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J Trauma Acute Care Surg. 2012 Feb;72(2):347-53; discussion 353-4. doi: 10.1097/TA.0b013e318243d8b2.

Anti-inflammatory properties of histone deacetylase inhibitors: a mechanistic study.

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Division of Trauma, Emergency Surgery and Surgical Critical Care, Department of Surgery, Massachusetts General Hospital, 165 Cambridge St., Boston, MA 02114, USA.



We have demonstrated that postshock administration of suberoylanilide hydroxamic acid (SAHA), a histone deacetylase inhibitor, can significantly improve early survival in a highly lethal model of hemorrhagic shock. As the primary insult in hemorrhagic shock is cellular hypoxia, and transcription factor hypoxia-inducible factor-1α (HIF-1α) controls proinflammatory gene expression in macrophages, we hypothesized that SAHA would attenuate the HIF-1α associated proinflammatory pathway in a hypoxic macrophage model.


Mouse macrophages were exposed to hypoxic conditions (0.5% O2, 10% CO2, and 89.5% N2) at 37°C in the presence or absence of SAHA (10 μmol/L). The cells and culture medium were harvested at 1 hour, 4 hours, and 8 hours. Sham (no hypoxia, no SAHA) served as a control. Western blots were performed to assess protein levels of prolyl hydroxylase 2 (PHD2), HIF-1α, and inducible nitric oxide synthase (iNOS) in the cells. Colorimetric biochemical assay and enzyme-linked immunosorbent assay were used to analyze the release of nitric oxide (NO) and secretion of tumor necrosis factor α (TNF-α), respectively, in the cell culture medium.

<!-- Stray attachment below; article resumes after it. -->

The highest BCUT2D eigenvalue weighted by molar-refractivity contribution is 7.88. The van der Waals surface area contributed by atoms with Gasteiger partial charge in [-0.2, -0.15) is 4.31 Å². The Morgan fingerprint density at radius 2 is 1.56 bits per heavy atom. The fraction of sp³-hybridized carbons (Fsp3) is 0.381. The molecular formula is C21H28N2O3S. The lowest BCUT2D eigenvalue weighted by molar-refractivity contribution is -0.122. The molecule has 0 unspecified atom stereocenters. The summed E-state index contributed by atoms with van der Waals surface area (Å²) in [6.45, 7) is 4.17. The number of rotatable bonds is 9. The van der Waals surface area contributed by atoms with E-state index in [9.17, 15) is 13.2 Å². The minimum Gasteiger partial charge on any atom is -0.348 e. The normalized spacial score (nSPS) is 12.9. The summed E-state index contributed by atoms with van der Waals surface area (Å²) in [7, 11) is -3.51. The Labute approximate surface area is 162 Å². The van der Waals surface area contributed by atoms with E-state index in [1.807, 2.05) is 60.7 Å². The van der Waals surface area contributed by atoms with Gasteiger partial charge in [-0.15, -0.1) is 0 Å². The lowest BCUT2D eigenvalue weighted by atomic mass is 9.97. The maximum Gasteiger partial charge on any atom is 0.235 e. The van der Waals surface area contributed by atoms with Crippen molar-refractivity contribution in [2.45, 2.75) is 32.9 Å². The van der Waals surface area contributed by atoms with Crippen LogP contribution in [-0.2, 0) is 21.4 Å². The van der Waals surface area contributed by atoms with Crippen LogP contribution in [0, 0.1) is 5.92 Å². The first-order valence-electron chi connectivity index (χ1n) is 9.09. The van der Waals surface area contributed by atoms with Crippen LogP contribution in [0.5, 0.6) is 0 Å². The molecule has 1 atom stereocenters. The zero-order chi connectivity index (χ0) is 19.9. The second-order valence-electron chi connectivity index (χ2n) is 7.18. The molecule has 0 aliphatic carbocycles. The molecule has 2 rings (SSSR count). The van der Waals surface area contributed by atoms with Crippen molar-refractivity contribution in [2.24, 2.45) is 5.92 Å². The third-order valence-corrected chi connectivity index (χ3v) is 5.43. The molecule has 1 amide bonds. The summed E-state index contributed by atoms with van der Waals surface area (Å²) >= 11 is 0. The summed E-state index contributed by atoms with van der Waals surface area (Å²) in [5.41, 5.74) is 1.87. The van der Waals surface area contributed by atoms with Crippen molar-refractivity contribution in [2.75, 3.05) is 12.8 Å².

Hypoxia significantly increased cellular level of HIF-1α (1 hour and 4 hours), gene transcription of iNOS (4 hours and 8 hours), iNOS protein (8 hours), NO production (8 hours), and TNF-α secretion (4 hours and 8 hours). SAHA treatment attenuated all of the above hypoxia-induced alterations in the macrophages. In addition, SAHA treatment significantly increased cellular level of PHD2, one of the upstream negative regulators of HIF-1α, at 1 hour.


Treatment with SAHA attenuates hypoxia-HIF-1α-inflammatory pathway in macrophages and suppresses hypoxia-induced release of proinflammatory NO and TNF-α. SAHA also causes an early increase in cellular PHD2, which provides, at least in part, a new explanation for the decrease in the HIF-1α protein levels.

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